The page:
What is ETRAVIRINE?
(ETRAVIRINE) Etravirine is used with other HIV medications to help control HIV infection. It helps to decrease the amount of HIV in your body so your immune system can work better. This lowers your chance of getting HIV complications (such as new infections, cancer) and improves your quality of life. This medication is usually prescribed to people who have taken other HIV medications (such as efavirenz, nevirapine, delavirdine) that did not work well enough to control their HIV. Etravirine is known as a non-nucleoside reverse transcriptase inhibitor (NNRTI). It blocks the virus from growing and infecting more cells. Etravirine is not a cure for HIV infection. To decrease your risk of spreading HIV disease to others, continue to take all HIV medications exactly as prescribed by your doctor. Use an effective barrier method (latex or polyurethane condoms/dental dams) during sexual activity as directed by your doctor. Do not share personal items (such as needles/syringes, toothbrushes, and razors) that may have contacted blood or other body fluids. Consult your doctor or pharmacist for more details.
How should I use ETRAVIRINE?
Read the Patient Information Leaflet provided by your pharmacist before you start using etravirine and each time you get a refill. If you have any questions, consult your doctor or pharmacist. Take this medication by mouth after a meal as directed by your doctor, usually 2 times daily. Swallow the medication whole. Do not crush, chew, or split the tablets. In children, the dosage is based on weight. If you have trouble swallowing this medication whole, you may place your dose in a glass with about 1 teaspoonful (5 milliliters) of water to dissolve the tablet. If needed, add more water to cover the tablet. Stir the mixture well until it looks milky. Use only water to first dissolve the tablet. Then add about 1 tablespoonful (15 milliliters) of water, orange juice, or milk to the glass and drink all of it right away. Rinse the glass with more water, orange juice, or milk and drink all of it. Rinse and drink several times to make sure you have taken the whole dose. You should not mix the drug with warm or carbonated drinks. It is very important to continue taking this medication (and other HIV medications) exactly as prescribed by your doctor. Do not increase your dose or take this medication more often than prescribed. Your condition will not improve any faster, and the risk of serious side effects may be increased. Do not take less of this drug than prescribed or stop taking it (or other HIV medicines) even for a short time unless directed to do so by your doctor. Doing so may cause the amount of virus to increase and/or make the infection more difficult to treat (resistant). For the best effect, take this medication at evenly spaced times. To help you remember, take this medication at the same times every day.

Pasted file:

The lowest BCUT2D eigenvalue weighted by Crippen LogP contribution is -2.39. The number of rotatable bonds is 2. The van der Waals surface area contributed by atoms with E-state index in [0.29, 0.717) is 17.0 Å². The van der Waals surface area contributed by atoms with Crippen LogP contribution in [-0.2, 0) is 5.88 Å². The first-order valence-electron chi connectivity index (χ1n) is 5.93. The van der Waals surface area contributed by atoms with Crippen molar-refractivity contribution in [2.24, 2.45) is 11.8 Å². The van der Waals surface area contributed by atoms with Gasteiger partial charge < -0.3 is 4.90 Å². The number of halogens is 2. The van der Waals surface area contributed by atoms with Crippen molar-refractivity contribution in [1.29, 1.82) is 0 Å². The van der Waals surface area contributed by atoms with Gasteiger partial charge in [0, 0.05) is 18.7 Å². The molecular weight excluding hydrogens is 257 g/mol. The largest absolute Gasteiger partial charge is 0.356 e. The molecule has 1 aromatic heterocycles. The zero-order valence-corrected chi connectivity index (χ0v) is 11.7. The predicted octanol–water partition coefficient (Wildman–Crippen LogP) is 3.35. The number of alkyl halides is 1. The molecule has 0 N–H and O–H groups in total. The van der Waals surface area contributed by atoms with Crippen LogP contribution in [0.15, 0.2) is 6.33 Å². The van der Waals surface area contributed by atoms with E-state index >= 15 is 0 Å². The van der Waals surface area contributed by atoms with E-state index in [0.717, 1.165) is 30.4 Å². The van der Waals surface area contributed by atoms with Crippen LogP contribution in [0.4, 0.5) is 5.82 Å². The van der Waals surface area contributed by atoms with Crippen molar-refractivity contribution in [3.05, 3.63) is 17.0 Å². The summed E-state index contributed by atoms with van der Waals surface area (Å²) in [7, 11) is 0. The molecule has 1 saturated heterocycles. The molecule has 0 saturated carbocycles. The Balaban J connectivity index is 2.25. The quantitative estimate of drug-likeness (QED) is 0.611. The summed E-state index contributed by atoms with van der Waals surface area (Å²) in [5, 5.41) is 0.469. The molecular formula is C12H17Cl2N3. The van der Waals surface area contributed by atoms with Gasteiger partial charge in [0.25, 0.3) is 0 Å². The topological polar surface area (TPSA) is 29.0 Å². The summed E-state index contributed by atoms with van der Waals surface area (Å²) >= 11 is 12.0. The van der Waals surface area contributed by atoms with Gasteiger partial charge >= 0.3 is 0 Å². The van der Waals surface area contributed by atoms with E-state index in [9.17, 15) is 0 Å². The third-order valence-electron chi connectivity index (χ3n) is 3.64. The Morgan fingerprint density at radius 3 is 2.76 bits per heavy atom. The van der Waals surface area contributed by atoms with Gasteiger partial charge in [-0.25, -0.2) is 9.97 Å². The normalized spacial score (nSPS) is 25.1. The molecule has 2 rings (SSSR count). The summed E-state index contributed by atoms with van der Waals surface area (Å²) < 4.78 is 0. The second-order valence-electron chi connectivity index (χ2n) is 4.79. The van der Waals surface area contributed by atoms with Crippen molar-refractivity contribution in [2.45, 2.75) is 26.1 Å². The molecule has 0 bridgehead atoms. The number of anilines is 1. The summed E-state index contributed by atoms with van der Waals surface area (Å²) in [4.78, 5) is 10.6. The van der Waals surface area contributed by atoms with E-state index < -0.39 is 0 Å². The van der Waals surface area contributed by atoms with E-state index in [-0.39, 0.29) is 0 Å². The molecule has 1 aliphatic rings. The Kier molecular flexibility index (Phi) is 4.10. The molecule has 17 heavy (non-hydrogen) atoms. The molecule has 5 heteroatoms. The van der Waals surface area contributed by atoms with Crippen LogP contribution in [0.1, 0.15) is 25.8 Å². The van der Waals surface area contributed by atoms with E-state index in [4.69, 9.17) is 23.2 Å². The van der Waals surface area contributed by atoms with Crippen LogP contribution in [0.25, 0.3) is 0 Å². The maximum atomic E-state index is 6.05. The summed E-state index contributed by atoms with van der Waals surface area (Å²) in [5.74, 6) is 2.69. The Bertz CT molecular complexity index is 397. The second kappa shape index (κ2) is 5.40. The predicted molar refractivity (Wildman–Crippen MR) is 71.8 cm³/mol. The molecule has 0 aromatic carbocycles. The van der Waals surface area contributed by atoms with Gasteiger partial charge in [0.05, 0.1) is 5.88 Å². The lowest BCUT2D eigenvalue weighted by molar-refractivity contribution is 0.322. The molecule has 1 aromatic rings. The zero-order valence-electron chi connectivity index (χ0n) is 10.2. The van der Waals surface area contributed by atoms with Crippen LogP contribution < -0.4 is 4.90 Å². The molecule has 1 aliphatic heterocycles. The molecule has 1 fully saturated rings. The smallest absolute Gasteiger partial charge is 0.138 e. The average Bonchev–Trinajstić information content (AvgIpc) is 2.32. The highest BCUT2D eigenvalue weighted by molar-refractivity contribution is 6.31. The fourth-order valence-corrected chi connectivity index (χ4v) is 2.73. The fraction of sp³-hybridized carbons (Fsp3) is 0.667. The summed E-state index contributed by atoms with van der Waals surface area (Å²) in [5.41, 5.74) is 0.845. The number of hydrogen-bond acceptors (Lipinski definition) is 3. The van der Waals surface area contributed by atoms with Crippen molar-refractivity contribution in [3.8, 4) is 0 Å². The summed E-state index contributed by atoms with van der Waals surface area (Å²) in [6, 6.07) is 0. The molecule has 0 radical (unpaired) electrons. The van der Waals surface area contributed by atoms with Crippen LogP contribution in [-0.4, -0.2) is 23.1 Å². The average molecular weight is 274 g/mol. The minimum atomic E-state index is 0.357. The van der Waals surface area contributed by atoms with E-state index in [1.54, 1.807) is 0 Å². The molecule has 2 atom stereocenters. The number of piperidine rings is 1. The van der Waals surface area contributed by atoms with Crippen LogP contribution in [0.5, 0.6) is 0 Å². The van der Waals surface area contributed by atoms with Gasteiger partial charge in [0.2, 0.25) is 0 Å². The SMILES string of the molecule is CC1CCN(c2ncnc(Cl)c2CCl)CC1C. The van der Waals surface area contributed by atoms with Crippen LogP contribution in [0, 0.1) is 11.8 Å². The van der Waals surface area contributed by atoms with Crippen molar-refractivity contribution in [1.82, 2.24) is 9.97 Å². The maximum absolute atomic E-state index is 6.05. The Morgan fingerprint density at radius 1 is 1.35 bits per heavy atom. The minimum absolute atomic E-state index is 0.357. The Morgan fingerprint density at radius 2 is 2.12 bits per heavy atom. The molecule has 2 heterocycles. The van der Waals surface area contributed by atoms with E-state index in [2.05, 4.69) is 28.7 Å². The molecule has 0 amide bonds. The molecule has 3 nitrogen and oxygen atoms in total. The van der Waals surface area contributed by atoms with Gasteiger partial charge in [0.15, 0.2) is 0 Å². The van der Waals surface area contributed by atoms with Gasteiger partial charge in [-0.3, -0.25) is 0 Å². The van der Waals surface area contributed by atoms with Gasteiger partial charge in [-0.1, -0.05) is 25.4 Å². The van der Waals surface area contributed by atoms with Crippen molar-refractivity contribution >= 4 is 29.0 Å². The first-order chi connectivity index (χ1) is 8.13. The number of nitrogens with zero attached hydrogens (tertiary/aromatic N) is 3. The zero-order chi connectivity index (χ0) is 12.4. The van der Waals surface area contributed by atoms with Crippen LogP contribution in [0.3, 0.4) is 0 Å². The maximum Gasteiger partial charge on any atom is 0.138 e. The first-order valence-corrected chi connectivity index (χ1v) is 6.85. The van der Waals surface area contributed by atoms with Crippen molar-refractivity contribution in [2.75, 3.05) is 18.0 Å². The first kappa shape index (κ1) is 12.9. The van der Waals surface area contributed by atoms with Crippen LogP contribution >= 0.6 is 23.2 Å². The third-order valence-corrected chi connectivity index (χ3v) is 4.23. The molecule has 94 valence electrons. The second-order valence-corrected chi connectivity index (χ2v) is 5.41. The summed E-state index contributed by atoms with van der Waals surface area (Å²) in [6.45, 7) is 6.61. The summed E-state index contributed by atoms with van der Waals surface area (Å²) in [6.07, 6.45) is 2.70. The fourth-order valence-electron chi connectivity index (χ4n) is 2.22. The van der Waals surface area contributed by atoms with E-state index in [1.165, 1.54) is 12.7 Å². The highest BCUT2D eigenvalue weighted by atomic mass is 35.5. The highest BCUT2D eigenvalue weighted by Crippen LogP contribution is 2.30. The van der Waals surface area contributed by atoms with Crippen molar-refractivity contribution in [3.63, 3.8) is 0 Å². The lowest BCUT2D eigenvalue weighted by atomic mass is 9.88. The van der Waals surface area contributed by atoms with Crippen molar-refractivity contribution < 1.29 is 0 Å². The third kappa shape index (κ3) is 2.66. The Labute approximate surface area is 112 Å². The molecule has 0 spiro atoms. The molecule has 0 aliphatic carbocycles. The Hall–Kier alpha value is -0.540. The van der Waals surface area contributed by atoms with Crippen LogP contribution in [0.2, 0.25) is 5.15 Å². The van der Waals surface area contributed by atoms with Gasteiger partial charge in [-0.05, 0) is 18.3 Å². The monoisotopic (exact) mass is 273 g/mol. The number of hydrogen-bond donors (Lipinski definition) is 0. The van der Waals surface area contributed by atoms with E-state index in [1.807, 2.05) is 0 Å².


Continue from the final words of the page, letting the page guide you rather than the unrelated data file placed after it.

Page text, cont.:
What should I tell my health care provider before I take ETRAVIRINE?
Before taking etravirine, tell your doctor or pharmacist if you are allergic to it; or if you have any other allergies. This product may contain inactive ingredients, which can cause allergic reactions or other problems. Talk to your pharmacist for more details. Before using this medication, tell your doctor or pharmacist your medical history, especially of: liver disease (such as hepatitis B, hepatitis C). Before having surgery, tell your doctor or dentist about all the products you use (including prescription drugs, nonprescription drugs, and herbal products). Children may be more sensitive to the side effects of this drug, especially rash. Tell your doctor if you are pregnant before using this medication. Treatment can lower the risk of passing HIV infection to your baby. Discuss the risks and benefits with your doctor. This medication passes into breast milk. Because breast milk can transmit HIV, do not breast-feed.
What may interact with ETRAVIRINE?
Drug interactions may change how your medications work or increase your risk for serious side effects. This document does not contain all possible drug interactions. Keep a list of all the products you use (including prescription/nonprescription drugs and herbal products) and share it with your doctor and pharmacist. Do not start, stop, or change the dosage of any medicines without your doctor's approval. A product that may interact with this drug is: orlistat. Make sure your doctor is aware of all the HIV drugs you are taking. This medication may interact with other HIV medications. Your doctor may need to change your treatment or monitor you more closely if you are taking a certain combination of HIV medications. Consult your doctor or pharmacist for more details. Other medications can affect the removal of etravirine from your body, which may affect how etravirine works. Examples include macrolide antibiotics (such as erythromycin, clarithromycin), rifamycins (such as rifabutin, rifampin, rifapentine), St. John's wort, drugs used to treat seizures (such as carbamazepine, phenobarbital, phenytoin, primidone), among others. This drug can speed up or slow down the removal of other drugs from your body by affecting certain liver enzymes. These affected drugs include clopidogrel, cobicistat, medications for heart rhythm (such as amiodarone, disopyramide, quinidine), "blood thinners" (such as warfarin), certain "statin" cholesterol medications (atorvastatin, fluvastatin, lovastatin, simvastatin), drugs to treat erectile dysfunction-ED or pulmonary hypertension (such as sildenafil, tadalafil), among others.